Gabapentin for alcohol use disorder: A good option, or cause for concern?

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Release date: December 1, 2019
Expiration date: November 30, 2020
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The anticonvulsant drug gabapentin is used off-label to treat alcohol-related withdrawal, cravings, anxiety, and insomnia. Although it is well tolerated and has demonstrated efficacy for mild alcohol withdrawal and early abstinence, there is concern about its potential for abuse. Gabapentin should be prescribed only as a second-line alternative to standard therapies, and only after screening for opioid or other prescription drug abuse to determine if heightened monitoring is warranted. Clinicians should be aware of gabapentin’s limitations for treating alcohol use disorder and be attentive to emerging data on risks and benefits.


  • Gabapentin has been shown to be safe and effective for mild alcohol withdrawal but is not appropriate as monotherapy for severe withdrawal owing to risk of seizures.
  • During early abstinence, gabapentin may improve sleep, cravings, and mood—factors associated with relapse.
  • Gabapentin is being used recreationally to achieve or enhance euphoria, but its misuse potential appears to be low when taken at therapeutic doses by patients without a history of drug abuse.



Perceptions regarding the use of gabapentin for alcohol use disorder (AUD) have shifted over time.1–4 Early on, the drug was deemed to be benign and effective.4–6 But more and more, concerns are being raised about its recreational use to achieve euphoria,7 and the drug is often misused by vulnerable populations, particularly those with opioid use disorder.7–9

Given the large number of gabapentin prescriptions written off-label for AUD, it is incumbent on providers to understand how to prescribe it responsibly.7–9 To that end, this article focuses on the benefits—and concerns—of this treatment option. We describe the effects of gabapentin on the central nervous system and how it may mitigate alcohol withdrawal and increase the likelihood of abstinence. In addition, we review clinical trials that evaluated potential roles of gabapentin in AUD, discuss the drug’s misuse potential, and suggest a framework for its appropriate use in AUD management.


AUD affects about 14% of US adults and represents a significant health burden,1 often with severe clinical and social implications. It manifests as compulsive drinking and loss of control despite adverse consequences on various life domains.10 It is generally associated with cravings, tolerance, and withdrawal symptoms upon cessation. Alcohol withdrawal is characterized by tremors, anxiety, sweating, nausea, and tachycardia, and in severe cases, may involve hallucinations, seizures, and delirium tremens. Untreated, alcohol withdrawal can be fatal.10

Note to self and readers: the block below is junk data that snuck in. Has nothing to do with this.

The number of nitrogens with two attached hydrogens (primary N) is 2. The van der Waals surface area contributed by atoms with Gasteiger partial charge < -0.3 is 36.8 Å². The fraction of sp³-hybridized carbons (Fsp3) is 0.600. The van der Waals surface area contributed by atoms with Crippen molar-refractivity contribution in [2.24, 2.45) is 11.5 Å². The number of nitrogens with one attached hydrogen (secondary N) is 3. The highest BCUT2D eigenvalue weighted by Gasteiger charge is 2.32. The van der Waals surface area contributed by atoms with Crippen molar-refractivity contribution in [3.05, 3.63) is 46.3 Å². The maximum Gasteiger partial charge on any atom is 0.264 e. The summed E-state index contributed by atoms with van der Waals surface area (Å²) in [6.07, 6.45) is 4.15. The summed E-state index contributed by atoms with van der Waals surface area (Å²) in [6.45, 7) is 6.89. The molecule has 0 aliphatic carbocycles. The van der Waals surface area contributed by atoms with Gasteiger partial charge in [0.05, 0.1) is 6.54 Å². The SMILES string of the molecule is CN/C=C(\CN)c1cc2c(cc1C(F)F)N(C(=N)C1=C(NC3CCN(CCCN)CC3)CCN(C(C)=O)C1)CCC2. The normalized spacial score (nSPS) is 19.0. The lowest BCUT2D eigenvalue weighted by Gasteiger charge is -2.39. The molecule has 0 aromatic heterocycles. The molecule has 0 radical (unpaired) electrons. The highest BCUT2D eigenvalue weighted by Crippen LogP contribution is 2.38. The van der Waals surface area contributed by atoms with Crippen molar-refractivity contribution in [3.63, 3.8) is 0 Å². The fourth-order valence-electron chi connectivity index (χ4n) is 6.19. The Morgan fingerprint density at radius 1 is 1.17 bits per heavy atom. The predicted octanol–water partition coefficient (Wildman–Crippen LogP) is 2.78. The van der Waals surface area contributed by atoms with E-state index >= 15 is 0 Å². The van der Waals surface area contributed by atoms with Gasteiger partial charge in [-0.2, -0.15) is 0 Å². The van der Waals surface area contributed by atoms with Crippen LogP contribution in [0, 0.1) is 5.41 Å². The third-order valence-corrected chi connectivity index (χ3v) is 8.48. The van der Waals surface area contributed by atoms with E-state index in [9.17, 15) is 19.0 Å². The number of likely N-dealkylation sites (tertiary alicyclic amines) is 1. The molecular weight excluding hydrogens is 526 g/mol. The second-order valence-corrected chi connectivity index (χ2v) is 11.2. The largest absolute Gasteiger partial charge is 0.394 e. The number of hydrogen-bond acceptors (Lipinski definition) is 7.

Table 1. Agents used to treat alcohol use disorder

Even though psychosocial treatments for AUD by themselves are associated with high relapse rates, pharmacotherapy is underutilized. Three drugs approved by the US Food and Drug Administration (FDA) are available to treat it, but they are often poorly accepted and have limited efficacy. For these reasons, there is considerable interest in finding alternatives. Gabapentin is one of several agents that have been studied (Table 1). The topic has been reviewed in depth by Soyka and Müller.11


The anticonvulsant gabapentin is FDA-approved for treating epilepsy, postherpetic neuralgia, and restless leg syndrome.8,12–14 It binds and selectively impedes voltage-sensitive calcium channels, the pores in cell membrane that permit calcium to enter a neuron in response to changes in electrical currents.15

Gabapentin is believed to decrease excitation of the central nervous system in multiple ways:

  • It reduces the release of glutamate, a key component of the excitatory system16
  • It increases the concentration of gamma-aminobutyric acid (GABA), the main inhibitory neurotransmitter in the brain7
  • By binding the alpha-2-delta type 1 subunit of voltage-sensitive calcium channels,8,15–17 it inhibits excitatory synapse formation independent of calcium channel activity16
  • By blocking excitatory neurotransmission, it also may indirectly increase the concentration of GABA in the central nervous system16,17
  • It modulates action of glutamic acid decarboxylase (involved in the synthesis of GABA) and glutamate synthesizing enzyme to increase GABA and decrease glutamate.17


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Off-label and oft-prescribed

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